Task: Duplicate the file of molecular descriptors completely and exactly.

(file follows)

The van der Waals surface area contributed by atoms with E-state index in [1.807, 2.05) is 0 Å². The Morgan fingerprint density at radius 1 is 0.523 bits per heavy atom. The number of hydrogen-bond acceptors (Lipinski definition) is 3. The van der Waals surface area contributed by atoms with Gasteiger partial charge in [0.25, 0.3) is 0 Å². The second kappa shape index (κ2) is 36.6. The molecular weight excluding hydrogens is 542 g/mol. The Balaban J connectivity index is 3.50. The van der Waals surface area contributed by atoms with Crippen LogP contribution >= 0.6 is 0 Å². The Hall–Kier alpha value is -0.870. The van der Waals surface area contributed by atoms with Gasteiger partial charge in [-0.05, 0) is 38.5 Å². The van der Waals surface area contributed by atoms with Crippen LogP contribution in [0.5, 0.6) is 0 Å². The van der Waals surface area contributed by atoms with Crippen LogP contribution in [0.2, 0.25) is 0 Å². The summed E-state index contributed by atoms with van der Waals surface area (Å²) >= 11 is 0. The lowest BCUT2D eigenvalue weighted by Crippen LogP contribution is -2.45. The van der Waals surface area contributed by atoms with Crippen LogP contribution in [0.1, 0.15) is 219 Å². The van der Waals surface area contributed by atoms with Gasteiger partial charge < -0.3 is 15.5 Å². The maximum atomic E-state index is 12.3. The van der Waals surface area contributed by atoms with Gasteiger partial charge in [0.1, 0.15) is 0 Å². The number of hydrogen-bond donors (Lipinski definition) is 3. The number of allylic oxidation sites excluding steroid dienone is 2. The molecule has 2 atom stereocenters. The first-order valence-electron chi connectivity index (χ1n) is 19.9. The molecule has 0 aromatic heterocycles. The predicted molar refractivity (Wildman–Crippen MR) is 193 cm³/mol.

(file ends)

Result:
The van der Waals surface area contributed by atoms with E-state index in [1.807, 2.05) is 0 Å². The Morgan fingerprint density at radius 1 is 0.523 bits per heavy atom. The number of hydrogen-bond acceptors (Lipinski definition) is 3. The van der Waals surface area contributed by atoms with Gasteiger partial charge in [0.25, 0.3) is 0 Å². The second kappa shape index (κ2) is 36.6. The molecular weight excluding hydrogens is 542 g/mol. The Balaban J connectivity index is 3.50. The van der Waals surface area contributed by atoms with Crippen LogP contribution >= 0.6 is 0 Å². The Hall–Kier alpha value is -0.870. The van der Waals surface area contributed by atoms with Gasteiger partial charge in [-0.05, 0) is 38.5 Å². The van der Waals surface area contributed by atoms with Crippen LogP contribution in [0.5, 0.6) is 0 Å². The van der Waals surface area contributed by atoms with Crippen LogP contribution in [0.2, 0.25) is 0 Å². The summed E-state index contributed by atoms with van der Waals surface area (Å²) >= 11 is 0. The lowest BCUT2D eigenvalue weighted by Crippen LogP contribution is -2.45. The van der Waals surface area contributed by atoms with Crippen LogP contribution in [0.1, 0.15) is 219 Å². The van der Waals surface area contributed by atoms with Gasteiger partial charge < -0.3 is 15.5 Å². The maximum atomic E-state index is 12.3. The van der Waals surface area contributed by atoms with Gasteiger partial charge in [0.1, 0.15) is 0 Å². The number of hydrogen-bond donors (Lipinski definition) is 3. The number of allylic oxidation sites excluding steroid dienone is 2. The molecule has 2 atom stereocenters. The first-order valence-electron chi connectivity index (χ1n) is 19.9. The molecule has 0 aromatic heterocycles. The predicted molar refractivity (Wildman–Crippen MR) is 193 cm³/mol.